There is no real need to fill in vias any more. Back in the day, and because I'm of that generation, plated through holes were a bit hit and miss and soldering them could help maintain connectivity when the board was flexed. These days there is no need to do this. I do still recommend doing it - if you can - since if you are water washing your board it stops the water from sneaking into the holes and possibly corroding the plating if it doesn't dry fast enough.

That said soldering via holes when the via connects to the 0V plane(s) is not easy. The large area of the copper plane will steal the heat from your soldering iron tip so any applied solder will not stay melted long enough to flow into the hole properly. The soldered part of the board surface around the via hole is not big enough to allow fast heat transfer with a iron unless you pre-heat your board. The reason some of the via holes are filled is that they do not connect to the plane but simply to other tracks. The smaller copper areas of individual tracks do not steal the heat away from the joint so readily and allow a solid fill.

So feel free to fill the unused holes but only if it results in a nice filled hole. Otherwise leave them be. If you do water wash then make sure the unsoldered holes are empty of water. Just slap the underside of the board onto a dry cloth which should dislodge any water.

Tony
terjewinther
Thanks Tony, this was a good read and good advice. Very good update on the matter.
eljay

My Flanger, tested calibrated and completed. As can be seen from the photo a few lessons learned from my first significant SMD project. The main lesson being how not to remove an SMD IC and secondly, having removed half the solder pads and adjoining tracks, how to successfully wire a replacement chip back into the PCB.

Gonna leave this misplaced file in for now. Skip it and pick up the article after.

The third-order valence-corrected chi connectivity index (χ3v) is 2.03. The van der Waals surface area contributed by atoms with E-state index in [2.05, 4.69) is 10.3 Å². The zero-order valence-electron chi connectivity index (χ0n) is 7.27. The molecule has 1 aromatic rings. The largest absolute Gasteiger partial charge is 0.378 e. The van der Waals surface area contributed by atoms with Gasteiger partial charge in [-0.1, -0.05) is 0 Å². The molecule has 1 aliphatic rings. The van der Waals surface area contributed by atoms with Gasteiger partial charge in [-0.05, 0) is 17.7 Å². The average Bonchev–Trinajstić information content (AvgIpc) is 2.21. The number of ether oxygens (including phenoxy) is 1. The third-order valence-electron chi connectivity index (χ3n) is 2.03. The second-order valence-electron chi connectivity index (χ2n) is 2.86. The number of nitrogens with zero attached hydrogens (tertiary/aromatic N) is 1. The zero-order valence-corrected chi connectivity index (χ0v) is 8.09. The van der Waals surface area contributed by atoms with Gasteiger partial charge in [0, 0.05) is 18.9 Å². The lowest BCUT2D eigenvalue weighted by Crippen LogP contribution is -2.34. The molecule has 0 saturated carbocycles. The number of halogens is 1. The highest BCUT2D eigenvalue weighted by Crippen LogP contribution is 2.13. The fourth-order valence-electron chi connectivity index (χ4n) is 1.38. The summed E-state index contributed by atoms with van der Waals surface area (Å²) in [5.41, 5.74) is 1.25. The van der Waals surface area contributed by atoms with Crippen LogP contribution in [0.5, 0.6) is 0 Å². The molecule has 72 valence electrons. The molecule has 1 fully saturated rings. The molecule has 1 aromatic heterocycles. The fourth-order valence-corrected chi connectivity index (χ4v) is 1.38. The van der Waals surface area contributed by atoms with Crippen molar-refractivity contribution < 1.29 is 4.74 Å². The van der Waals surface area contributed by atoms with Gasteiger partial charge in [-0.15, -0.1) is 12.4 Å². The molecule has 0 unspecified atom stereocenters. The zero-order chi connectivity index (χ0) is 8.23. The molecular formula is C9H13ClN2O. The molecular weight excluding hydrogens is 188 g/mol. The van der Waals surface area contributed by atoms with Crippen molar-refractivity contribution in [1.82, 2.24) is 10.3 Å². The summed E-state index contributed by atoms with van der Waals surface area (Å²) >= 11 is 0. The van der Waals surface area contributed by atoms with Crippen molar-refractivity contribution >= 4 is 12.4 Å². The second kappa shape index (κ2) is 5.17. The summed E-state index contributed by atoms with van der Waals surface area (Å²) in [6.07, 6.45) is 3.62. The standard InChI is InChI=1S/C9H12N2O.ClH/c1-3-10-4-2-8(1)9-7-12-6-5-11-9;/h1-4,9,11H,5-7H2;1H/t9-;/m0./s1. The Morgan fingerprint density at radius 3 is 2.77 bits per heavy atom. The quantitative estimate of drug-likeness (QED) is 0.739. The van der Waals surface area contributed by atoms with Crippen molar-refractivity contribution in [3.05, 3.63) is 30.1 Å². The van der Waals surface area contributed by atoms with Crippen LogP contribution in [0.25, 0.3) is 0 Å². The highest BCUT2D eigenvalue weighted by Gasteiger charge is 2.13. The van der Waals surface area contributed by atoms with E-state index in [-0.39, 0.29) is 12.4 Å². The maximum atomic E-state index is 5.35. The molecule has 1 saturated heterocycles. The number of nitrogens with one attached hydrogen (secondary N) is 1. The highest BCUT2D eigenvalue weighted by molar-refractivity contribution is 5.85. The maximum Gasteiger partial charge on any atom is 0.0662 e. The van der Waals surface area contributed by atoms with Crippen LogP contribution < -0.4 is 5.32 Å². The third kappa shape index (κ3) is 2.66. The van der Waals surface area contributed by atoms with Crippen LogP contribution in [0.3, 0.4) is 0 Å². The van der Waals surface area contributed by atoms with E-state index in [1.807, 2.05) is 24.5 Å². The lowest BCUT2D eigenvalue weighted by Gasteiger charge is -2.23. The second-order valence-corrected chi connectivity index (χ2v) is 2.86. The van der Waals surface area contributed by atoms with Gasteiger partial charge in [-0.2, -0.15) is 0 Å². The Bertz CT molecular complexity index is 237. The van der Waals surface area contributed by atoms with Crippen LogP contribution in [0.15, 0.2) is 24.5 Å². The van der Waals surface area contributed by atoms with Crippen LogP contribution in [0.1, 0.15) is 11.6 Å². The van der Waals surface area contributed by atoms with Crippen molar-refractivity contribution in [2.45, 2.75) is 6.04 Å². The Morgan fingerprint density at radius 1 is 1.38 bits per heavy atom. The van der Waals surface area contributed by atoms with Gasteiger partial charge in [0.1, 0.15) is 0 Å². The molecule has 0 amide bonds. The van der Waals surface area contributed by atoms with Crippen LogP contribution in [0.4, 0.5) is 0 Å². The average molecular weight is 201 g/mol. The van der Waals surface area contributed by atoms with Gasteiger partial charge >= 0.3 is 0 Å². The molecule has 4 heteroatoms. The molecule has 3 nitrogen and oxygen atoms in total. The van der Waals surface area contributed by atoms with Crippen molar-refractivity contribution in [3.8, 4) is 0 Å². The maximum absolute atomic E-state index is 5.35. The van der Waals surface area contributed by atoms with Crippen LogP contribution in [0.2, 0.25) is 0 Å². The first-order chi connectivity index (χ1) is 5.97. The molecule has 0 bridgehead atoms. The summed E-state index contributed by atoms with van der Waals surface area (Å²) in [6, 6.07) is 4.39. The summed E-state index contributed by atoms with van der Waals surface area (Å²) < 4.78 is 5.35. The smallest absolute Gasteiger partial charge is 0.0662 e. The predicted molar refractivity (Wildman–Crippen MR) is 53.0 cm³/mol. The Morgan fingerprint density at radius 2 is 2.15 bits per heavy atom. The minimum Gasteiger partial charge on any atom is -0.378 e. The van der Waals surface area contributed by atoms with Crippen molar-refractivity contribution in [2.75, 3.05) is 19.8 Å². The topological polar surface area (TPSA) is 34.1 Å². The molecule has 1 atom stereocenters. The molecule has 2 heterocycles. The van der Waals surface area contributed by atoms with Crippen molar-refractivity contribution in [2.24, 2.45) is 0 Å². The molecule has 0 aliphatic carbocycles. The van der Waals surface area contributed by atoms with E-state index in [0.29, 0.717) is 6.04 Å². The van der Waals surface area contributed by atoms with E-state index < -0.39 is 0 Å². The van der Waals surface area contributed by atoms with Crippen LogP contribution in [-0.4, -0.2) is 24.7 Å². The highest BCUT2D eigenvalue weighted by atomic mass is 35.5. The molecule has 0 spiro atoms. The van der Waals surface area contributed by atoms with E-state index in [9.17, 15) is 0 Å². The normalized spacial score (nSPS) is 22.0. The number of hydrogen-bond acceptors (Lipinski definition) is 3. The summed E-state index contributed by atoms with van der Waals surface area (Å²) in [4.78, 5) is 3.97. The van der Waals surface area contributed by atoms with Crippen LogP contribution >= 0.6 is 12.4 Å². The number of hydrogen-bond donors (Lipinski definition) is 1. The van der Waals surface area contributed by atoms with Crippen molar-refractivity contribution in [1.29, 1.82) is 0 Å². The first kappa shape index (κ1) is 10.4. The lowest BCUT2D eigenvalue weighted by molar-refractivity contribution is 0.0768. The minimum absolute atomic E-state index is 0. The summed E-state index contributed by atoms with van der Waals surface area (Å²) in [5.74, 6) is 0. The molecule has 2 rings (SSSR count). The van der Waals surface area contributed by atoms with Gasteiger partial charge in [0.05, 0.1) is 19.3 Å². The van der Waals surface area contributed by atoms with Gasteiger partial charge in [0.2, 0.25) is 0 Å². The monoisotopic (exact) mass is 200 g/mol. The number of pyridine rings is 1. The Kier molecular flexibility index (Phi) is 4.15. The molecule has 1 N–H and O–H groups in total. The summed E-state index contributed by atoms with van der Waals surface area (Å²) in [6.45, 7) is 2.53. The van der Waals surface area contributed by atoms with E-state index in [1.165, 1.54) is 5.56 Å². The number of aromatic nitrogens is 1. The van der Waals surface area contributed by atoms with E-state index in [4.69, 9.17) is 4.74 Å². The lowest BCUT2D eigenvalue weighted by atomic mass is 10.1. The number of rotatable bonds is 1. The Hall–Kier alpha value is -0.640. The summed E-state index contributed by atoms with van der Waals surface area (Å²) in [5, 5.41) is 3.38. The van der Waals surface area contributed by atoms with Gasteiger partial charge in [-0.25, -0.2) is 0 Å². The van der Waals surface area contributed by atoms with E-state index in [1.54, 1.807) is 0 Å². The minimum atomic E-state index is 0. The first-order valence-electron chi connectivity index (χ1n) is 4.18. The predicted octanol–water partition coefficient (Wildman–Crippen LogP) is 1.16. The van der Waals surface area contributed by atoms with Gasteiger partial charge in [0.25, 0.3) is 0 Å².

Very much a challenge for me this module, there were a number of faults, all of them were eventually tracked down to dry solder joints on SMD chips (five in total!) so clearly my SMD soldering hadn't improved as much as I had hoped, but I learnt a lot. From tracking signal paths through the schematics to understanding a bit more about how my oscilloscope works. The best part of a day spent debugging and fixing the board but all in all a positive if frustrating at times, experience.

Now all that's left is to try it out, perhaps I'll have a rest first!
Jim the Oldbie
Hello all, new to this interesting forum.

Can anyone give info on the tracking of the Flanger module? I read & understand that it's not expected to track like a VCO, but the userguide mentions a useful range. Could anyone elaborate? For example, can it be made to track 1V/oct fairly well over a few octaves, something like an average VCF?

I'd like to get into pipe modeling effects & the like, and if this will work for that sort of thing, I'd be very interested in 1 or 2 of them.

Thanks for your time.
Synthbuilder
Jim the Oldbie wrote:
For example, can it be made to track 1V/oct fairly well over a few octaves, something like an average VCF?

The tracking is workable over two octaves only. Very much worse than your average filter. Also it has a tendency to drift a little immediately after a CV change due to self heating of the driver transistor in the exponential convertor. This is a nice effect when the unit is used as a flanger, chorus and even a notch filter but not helpful when doing more precise analogue modelling techniques.

Tony
Jim the Oldbie
Thanks Tony for this info.

Meanwhile, I've discovered something in the gear closet I'd forgotten I had: A Bozak model 900 "Celeste." This was originally meant as a stereo "ambience enhancer," basically L-R + delay to the rear speakers. It uses 4 Reticon SAD1024s, and I think it's crying out to be reborn as a stereo chorus/ flanger. I think I'll see what I can do with it.

Thanks again for your reply.